We already know that we’re not doing very well on global warming. Our chances of staying below 2C depend on how and if we are able to change our habits as a humanity in the coming months, if not days.

But are we all equally responsible? Or rather, do we all have the same impact on the planet in terms of emissions?

The stuck point

Globally, support for climate action has never been stronger. The vast majority of people sees climate change as a global emergency. So why are we still caught between wanting and acting? The point is that policies to mitigate climate effects rarely take into account the inequality between rich and poor, and are therefore met with opposition. 

While the rich emit more carbon through the goods and services they buy and the investments they make, people on low incomes emit carbon when they use their cars or heat their homes, but their indirect emissions – from the things they buy and the investments they make – are significantly lower. The poorest, on the other hand, have almost no wealth, which means they have little or no responsibility for emissions.

According to a study out this year, the poorest half of the population in the US and most European countries have already met or nearly met their countries’ target to significantly reduce emissions by 2030. This is not the case for the rich and middle classes.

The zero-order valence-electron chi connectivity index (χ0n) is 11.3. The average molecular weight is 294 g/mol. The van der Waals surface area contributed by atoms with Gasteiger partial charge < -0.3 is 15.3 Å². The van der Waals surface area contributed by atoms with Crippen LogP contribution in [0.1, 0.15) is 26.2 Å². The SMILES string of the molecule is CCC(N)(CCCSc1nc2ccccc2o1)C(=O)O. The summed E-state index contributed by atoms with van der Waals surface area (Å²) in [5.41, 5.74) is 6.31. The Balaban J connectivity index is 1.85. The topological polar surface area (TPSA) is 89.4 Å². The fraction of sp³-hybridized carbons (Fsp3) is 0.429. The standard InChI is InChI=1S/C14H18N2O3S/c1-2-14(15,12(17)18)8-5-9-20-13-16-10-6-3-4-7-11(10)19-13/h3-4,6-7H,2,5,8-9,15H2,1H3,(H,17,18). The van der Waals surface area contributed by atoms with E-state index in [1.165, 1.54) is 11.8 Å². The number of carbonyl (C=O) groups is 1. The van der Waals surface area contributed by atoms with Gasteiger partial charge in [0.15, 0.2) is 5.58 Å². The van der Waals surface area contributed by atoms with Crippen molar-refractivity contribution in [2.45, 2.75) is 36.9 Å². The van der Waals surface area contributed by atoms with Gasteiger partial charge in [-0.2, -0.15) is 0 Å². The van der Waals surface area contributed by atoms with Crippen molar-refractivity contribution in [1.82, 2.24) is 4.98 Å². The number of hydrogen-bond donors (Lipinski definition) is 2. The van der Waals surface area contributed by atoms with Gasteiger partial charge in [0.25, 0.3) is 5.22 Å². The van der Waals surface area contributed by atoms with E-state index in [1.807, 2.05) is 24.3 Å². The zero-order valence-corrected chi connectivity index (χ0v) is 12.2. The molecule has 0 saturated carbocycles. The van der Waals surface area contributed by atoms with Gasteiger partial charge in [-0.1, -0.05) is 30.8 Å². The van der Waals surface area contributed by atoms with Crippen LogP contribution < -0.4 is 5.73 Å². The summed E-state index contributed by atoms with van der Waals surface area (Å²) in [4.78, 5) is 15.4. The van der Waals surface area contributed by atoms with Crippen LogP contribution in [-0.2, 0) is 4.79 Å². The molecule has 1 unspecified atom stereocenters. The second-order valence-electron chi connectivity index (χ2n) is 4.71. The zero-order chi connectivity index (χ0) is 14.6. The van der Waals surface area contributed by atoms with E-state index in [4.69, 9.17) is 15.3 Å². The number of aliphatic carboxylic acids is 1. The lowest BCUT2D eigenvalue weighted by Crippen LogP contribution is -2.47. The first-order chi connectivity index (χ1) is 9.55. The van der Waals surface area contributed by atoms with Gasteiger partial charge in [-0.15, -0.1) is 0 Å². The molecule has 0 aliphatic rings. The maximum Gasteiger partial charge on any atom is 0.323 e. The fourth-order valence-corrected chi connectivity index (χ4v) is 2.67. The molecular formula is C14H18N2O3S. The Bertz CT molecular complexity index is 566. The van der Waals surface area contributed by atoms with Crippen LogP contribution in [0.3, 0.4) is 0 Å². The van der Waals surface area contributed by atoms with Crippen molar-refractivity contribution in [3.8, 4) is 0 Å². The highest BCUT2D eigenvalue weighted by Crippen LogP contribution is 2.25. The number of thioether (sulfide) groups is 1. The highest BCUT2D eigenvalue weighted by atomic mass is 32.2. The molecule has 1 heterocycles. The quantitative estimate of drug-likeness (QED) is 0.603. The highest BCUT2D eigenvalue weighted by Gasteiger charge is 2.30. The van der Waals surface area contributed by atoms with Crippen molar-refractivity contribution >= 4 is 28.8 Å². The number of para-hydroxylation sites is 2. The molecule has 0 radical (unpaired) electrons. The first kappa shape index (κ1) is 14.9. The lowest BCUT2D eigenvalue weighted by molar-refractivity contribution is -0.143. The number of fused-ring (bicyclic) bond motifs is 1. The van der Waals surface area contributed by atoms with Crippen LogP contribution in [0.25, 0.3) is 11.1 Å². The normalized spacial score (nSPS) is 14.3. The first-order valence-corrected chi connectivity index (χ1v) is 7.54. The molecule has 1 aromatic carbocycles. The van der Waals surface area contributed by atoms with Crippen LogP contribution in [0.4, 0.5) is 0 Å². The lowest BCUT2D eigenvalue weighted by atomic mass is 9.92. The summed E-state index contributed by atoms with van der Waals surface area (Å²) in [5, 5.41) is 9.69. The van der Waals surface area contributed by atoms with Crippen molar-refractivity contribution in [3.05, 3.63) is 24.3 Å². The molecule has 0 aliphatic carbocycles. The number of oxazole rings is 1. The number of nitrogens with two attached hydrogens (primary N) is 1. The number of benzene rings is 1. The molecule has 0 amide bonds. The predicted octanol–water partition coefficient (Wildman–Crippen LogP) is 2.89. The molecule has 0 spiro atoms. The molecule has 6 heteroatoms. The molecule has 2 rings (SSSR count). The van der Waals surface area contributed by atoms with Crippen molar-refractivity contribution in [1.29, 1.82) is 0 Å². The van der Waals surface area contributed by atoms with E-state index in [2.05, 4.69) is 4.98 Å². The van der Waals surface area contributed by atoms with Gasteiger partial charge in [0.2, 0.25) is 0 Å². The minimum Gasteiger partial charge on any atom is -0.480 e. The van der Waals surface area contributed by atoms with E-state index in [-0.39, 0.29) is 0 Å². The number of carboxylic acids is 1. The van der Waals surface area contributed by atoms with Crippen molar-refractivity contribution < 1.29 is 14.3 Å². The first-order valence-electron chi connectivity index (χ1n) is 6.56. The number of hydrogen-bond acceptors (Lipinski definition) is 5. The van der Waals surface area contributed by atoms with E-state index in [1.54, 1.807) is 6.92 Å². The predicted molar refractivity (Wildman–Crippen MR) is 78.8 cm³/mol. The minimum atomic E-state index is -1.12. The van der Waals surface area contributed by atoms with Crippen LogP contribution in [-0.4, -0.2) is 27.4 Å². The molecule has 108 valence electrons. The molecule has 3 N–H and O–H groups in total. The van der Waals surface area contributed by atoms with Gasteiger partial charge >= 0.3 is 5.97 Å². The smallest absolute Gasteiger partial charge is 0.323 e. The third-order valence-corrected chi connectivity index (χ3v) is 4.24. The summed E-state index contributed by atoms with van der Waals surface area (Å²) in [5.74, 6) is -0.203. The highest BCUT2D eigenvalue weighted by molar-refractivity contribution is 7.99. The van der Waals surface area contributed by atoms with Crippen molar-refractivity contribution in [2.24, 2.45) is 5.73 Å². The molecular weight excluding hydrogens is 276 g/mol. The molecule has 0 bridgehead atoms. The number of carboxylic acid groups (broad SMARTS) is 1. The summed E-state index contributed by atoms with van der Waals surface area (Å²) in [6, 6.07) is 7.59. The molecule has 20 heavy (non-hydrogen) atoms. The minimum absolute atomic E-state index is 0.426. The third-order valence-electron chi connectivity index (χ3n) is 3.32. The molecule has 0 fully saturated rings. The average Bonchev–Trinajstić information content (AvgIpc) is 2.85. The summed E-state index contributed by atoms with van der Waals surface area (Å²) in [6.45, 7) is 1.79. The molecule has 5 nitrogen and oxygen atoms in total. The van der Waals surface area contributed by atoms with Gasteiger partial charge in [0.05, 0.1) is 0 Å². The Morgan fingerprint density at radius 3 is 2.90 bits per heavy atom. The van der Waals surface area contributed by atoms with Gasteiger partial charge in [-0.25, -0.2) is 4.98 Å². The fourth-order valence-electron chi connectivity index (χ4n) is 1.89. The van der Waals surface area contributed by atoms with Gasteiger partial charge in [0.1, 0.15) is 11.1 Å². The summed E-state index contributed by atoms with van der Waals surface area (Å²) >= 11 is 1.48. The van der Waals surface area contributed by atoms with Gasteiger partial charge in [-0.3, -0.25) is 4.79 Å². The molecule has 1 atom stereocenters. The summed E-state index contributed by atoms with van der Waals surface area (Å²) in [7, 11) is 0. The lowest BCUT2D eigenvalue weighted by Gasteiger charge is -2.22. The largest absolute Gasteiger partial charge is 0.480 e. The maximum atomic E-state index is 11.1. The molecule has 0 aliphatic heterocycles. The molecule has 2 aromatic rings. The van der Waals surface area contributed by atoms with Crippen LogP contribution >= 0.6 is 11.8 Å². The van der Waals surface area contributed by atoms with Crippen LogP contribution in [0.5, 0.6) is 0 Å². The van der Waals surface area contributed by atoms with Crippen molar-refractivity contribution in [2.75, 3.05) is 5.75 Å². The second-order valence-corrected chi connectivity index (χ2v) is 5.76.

Richer, more emissions

According to 2019 data, the richest 10% of the global population are responsible for about half of all greenhouse gas emissions, the top 1% emits 17% of the total, and the poorest half of the population emits 12% of global emissions. And it’s not just a gap between richer and poorer countries: in 2019, 63% of global inequality in individual emissions was due to gaps within countries.

In the US, for example, the poorest 50% of the population emit around 10 tonnes of CO2 per person each year, while the richest 10% emit 75 tonnes per person. In Europe, the poorest half emits about 5 tonnes per person, while the richest 10% emit about 30 tonnes per person.

However, differences between countries remain strong, with average emissions in Europe close to 10 tonnes of CO2 per person per year, 20 tonnes in North America, 8 tonnes in China, 2.6 tonnes in South and South-East Asia and 1.6 tonnes in sub-Saharan Africa.

A deep redistribution

Reducing our carbon footprint now is essential, but if strategies to do so do not take into account the differences within the population, it will mean requiring more effort from those with fewer resources who are already at low emission levels, rather than demanding it from those who are actually emitting massively, and will not succeed.

A tax, even a modest one, on the emissions of the wealthiest could generate 1.7% of global income and finance most of the investment required each year for climate mitigation efforts. It is time to recognise that there can be no deep decarbonisation without a deep redistribution of wealth and responsibility.

Written by: Laura persavalli




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